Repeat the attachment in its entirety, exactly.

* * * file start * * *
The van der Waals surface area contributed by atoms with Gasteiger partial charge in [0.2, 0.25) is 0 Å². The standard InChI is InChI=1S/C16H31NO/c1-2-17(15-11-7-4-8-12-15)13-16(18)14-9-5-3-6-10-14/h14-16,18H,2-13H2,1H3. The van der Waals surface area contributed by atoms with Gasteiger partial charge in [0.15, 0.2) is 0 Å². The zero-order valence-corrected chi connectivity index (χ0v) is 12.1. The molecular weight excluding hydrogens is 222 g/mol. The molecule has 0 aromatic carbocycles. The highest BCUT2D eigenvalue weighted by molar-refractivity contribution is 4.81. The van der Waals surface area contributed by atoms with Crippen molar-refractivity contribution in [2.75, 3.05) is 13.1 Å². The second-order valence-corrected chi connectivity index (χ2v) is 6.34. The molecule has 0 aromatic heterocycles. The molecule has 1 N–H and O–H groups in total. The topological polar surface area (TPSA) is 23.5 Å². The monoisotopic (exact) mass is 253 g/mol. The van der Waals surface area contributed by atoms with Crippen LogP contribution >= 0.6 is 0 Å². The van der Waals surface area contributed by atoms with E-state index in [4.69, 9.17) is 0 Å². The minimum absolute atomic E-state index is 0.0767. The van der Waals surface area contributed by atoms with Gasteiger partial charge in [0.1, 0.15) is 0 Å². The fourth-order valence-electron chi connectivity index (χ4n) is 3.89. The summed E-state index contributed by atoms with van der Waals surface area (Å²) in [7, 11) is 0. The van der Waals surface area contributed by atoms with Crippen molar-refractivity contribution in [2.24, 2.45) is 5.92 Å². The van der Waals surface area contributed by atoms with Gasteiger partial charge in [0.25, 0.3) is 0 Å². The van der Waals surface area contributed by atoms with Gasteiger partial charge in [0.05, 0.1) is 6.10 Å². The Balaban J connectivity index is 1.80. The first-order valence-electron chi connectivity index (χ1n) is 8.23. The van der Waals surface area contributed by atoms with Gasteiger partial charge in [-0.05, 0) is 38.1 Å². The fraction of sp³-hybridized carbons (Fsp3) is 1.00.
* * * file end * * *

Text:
The van der Waals surface area contributed by atoms with Gasteiger partial charge in [0.2, 0.25) is 0 Å². The standard InChI is InChI=1S/C16H31NO/c1-2-17(15-11-7-4-8-12-15)13-16(18)14-9-5-3-6-10-14/h14-16,18H,2-13H2,1H3. The van der Waals surface area contributed by atoms with Gasteiger partial charge in [0.15, 0.2) is 0 Å². The zero-order valence-corrected chi connectivity index (χ0v) is 12.1. The molecular weight excluding hydrogens is 222 g/mol. The molecule has 0 aromatic carbocycles. The highest BCUT2D eigenvalue weighted by molar-refractivity contribution is 4.81. The van der Waals surface area contributed by atoms with Crippen molar-refractivity contribution in [2.75, 3.05) is 13.1 Å². The second-order valence-corrected chi connectivity index (χ2v) is 6.34. The molecule has 0 aromatic heterocycles. The molecule has 1 N–H and O–H groups in total. The topological polar surface area (TPSA) is 23.5 Å². The monoisotopic (exact) mass is 253 g/mol. The van der Waals surface area contributed by atoms with Crippen LogP contribution >= 0.6 is 0 Å². The van der Waals surface area contributed by atoms with E-state index in [4.69, 9.17) is 0 Å². The minimum absolute atomic E-state index is 0.0767. The van der Waals surface area contributed by atoms with Gasteiger partial charge in [0.1, 0.15) is 0 Å². The fourth-order valence-electron chi connectivity index (χ4n) is 3.89. The summed E-state index contributed by atoms with van der Waals surface area (Å²) in [7, 11) is 0. The van der Waals surface area contributed by atoms with Crippen molar-refractivity contribution in [2.24, 2.45) is 5.92 Å². The van der Waals surface area contributed by atoms with Gasteiger partial charge in [0.25, 0.3) is 0 Å². The van der Waals surface area contributed by atoms with Gasteiger partial charge in [0.05, 0.1) is 6.10 Å². The Balaban J connectivity index is 1.80. The first-order valence-electron chi connectivity index (χ1n) is 8.23. The van der Waals surface area contributed by atoms with Gasteiger partial charge in [-0.05, 0) is 38.1 Å². The fraction of sp³-hybridized carbons (Fsp3) is 1.00.